Monday, 24 January 2011

Literary Olympics

Whilst Danny Boyle slaves away on his plans for the 2012 Olympics opening ceremony, London’s Globe Theatre has announced an altogether simpler, yet stunning idea. An Olympic Festival, with each one of Shakespeare’s 38 plays being performed in a different language.

Now, I’m a tad ashamed to admit this, but I actually felt a little frisson of excitement when I found this in the news. What could be better than Hamlet and all the ‘Next King of Denmark’ malarkey actually in Dutch? And Iago, the ego-centric villain of Othello, rambling through his vicious plans in Greek?  And perhaps history’s most tragic love story being gasped and sighed through by Italian speaking actors? I’ll hedge my bets and say nothing is better than this.

I understand that this may not be, strictly-speaking, the reality of the situation. Clearly, some of the plays will have to be performed in a language that has nothing to do with their setting, plot or characters. But even this doesn’t put me off; personally I think The Tempest in Swahili would be simply lovely. However, whilst the romantics amongst us will probably get swept away in a tide of delight and duelling, I’m guessing that for some the thought of Shakespearian rhyming couplets in the playwrights own tongue sends shivers down the spine. Some people simply don’t get Shakespeare. And I do get why they don’t. Even people proficient in Shakespearian English can be foxed by some of his wordplay, puns and double-entendres. Some of it just doesn’t seem to make sense and it’s easy to get lost amongst the language and the multitude of lovers galloping across the stage. But this is a different argument altogether and one that deserves a dissertation worth of effort to discuss.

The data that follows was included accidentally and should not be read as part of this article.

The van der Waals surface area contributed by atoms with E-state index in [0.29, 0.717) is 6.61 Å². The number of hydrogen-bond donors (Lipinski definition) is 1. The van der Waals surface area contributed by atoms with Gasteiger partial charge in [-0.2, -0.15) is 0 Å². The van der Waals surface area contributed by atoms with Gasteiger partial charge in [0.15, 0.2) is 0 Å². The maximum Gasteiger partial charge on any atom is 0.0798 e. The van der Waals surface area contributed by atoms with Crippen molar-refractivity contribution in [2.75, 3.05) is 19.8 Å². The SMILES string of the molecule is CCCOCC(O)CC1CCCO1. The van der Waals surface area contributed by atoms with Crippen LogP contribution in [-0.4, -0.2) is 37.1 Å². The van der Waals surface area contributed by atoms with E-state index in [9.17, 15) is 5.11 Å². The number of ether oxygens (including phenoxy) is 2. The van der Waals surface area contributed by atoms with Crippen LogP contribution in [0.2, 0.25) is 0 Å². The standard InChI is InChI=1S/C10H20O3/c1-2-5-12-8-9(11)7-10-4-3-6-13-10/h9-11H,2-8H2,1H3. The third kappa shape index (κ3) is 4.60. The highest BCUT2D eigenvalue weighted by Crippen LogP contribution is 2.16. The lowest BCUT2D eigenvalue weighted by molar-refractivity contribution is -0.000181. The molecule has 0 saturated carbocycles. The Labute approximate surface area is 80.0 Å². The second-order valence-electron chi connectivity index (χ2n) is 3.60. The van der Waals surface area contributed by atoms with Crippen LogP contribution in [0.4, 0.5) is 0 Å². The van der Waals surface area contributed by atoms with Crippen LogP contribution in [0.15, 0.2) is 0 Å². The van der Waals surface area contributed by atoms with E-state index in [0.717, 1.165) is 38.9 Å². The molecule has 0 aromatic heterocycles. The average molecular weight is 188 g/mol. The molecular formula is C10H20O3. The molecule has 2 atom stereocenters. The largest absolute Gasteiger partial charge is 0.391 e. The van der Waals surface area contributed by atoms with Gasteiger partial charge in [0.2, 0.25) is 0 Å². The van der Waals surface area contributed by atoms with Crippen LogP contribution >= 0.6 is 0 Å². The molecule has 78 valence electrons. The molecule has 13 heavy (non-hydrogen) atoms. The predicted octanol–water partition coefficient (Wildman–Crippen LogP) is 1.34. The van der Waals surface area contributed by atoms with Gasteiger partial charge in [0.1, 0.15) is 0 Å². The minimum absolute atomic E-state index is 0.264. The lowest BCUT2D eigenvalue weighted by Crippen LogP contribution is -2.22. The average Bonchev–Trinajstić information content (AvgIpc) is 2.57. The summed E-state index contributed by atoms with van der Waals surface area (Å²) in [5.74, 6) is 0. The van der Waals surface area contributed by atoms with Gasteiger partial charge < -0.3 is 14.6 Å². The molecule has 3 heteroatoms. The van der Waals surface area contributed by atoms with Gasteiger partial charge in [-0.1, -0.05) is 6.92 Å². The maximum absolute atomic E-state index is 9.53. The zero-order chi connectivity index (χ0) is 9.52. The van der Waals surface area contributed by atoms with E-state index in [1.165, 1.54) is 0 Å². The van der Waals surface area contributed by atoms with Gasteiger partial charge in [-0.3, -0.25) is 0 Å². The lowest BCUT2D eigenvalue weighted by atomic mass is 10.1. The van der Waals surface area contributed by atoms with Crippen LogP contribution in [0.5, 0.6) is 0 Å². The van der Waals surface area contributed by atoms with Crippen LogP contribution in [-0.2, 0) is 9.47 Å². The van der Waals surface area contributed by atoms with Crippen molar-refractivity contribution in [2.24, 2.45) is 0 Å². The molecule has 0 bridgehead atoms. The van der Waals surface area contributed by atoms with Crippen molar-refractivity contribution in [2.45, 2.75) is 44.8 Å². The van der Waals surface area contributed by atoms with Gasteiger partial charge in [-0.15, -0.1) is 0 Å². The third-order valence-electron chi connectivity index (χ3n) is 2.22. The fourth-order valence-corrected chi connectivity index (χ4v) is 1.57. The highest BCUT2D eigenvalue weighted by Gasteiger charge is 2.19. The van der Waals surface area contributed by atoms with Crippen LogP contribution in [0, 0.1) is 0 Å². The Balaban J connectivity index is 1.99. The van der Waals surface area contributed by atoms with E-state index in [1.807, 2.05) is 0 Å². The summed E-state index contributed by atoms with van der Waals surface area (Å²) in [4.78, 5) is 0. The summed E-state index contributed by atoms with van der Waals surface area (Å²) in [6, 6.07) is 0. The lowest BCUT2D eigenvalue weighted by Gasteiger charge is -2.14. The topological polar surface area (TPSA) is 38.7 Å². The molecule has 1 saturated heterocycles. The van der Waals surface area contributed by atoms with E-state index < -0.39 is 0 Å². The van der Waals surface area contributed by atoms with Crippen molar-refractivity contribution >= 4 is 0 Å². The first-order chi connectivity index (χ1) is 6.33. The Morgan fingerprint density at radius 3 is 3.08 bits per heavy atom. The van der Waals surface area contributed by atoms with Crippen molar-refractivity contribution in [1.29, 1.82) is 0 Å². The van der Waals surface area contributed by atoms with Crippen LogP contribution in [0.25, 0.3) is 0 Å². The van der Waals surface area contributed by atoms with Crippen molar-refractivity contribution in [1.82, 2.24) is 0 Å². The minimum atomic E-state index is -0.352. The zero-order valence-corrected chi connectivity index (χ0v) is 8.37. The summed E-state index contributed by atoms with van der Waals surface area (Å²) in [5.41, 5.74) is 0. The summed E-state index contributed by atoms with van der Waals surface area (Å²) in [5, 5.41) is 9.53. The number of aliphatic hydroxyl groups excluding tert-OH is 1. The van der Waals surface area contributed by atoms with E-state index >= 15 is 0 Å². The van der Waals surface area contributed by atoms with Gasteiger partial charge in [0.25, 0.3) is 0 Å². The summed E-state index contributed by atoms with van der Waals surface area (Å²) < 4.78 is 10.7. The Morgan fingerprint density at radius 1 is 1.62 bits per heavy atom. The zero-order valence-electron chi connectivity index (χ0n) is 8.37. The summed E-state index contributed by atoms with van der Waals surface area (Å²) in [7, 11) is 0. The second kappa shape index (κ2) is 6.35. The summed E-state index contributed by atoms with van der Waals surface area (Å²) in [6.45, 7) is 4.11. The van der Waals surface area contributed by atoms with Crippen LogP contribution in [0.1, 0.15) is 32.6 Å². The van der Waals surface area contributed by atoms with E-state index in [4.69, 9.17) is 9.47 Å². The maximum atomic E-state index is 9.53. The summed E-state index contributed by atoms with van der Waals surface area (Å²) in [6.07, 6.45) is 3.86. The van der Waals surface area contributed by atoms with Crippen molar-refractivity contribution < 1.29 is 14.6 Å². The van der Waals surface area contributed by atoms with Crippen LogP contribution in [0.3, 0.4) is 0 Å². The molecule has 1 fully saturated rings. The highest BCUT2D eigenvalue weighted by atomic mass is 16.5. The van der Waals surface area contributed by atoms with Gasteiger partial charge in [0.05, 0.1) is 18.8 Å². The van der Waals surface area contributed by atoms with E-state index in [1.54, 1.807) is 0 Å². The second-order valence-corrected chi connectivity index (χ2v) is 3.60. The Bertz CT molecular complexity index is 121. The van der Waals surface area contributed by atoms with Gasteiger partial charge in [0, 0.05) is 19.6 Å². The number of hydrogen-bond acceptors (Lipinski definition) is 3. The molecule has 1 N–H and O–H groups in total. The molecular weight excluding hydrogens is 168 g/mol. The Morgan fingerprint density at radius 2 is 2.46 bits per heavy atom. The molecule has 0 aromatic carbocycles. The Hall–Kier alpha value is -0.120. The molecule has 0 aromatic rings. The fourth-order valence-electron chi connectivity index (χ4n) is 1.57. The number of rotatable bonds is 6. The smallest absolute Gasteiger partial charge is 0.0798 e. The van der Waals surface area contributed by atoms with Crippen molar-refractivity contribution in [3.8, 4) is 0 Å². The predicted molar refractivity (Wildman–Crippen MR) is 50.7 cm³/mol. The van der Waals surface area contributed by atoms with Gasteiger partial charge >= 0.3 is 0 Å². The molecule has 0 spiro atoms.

But the Globe’s idea is much easier to digest. What better way is there to symbolise the world coming together in one country, than bringing all the languages of the world together through the words of that country’s most eloquent poet and playwright.   

Have a looksee on The Globe's website for more: